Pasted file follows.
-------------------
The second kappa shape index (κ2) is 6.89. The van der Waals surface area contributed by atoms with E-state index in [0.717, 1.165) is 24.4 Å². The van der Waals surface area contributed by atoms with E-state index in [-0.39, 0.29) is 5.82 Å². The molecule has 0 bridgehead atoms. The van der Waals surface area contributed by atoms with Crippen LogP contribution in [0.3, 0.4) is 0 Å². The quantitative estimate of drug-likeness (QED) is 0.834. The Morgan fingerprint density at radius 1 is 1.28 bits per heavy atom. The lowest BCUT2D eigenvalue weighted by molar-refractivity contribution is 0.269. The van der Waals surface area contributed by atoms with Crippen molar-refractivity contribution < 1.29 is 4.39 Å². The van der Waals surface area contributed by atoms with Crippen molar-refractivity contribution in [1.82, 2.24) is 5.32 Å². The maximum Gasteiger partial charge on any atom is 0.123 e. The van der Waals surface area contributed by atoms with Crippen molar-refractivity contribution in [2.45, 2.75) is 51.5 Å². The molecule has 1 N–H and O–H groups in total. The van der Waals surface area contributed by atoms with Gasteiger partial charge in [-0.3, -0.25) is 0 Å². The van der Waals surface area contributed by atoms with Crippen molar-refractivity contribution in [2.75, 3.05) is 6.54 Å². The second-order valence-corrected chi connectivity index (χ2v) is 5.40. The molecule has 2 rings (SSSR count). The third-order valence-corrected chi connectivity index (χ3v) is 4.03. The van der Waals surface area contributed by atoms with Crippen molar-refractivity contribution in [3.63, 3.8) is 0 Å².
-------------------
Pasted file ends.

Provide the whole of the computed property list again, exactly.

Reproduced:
The second kappa shape index (κ2) is 6.89. The van der Waals surface area contributed by atoms with E-state index in [0.717, 1.165) is 24.4 Å². The van der Waals surface area contributed by atoms with E-state index in [-0.39, 0.29) is 5.82 Å². The molecule has 0 bridgehead atoms. The van der Waals surface area contributed by atoms with Crippen LogP contribution in [0.3, 0.4) is 0 Å². The quantitative estimate of drug-likeness (QED) is 0.834. The Morgan fingerprint density at radius 1 is 1.28 bits per heavy atom. The lowest BCUT2D eigenvalue weighted by molar-refractivity contribution is 0.269. The van der Waals surface area contributed by atoms with Crippen molar-refractivity contribution < 1.29 is 4.39 Å². The van der Waals surface area contributed by atoms with Crippen molar-refractivity contribution in [1.82, 2.24) is 5.32 Å². The maximum Gasteiger partial charge on any atom is 0.123 e. The van der Waals surface area contributed by atoms with Crippen molar-refractivity contribution in [2.45, 2.75) is 51.5 Å². The molecule has 1 N–H and O–H groups in total. The van der Waals surface area contributed by atoms with Gasteiger partial charge in [-0.3, -0.25) is 0 Å². The van der Waals surface area contributed by atoms with Crippen molar-refractivity contribution in [2.75, 3.05) is 6.54 Å². The second-order valence-corrected chi connectivity index (χ2v) is 5.40. The molecule has 2 rings (SSSR count). The third-order valence-corrected chi connectivity index (χ3v) is 4.03. The van der Waals surface area contributed by atoms with Crippen molar-refractivity contribution in [3.63, 3.8) is 0 Å².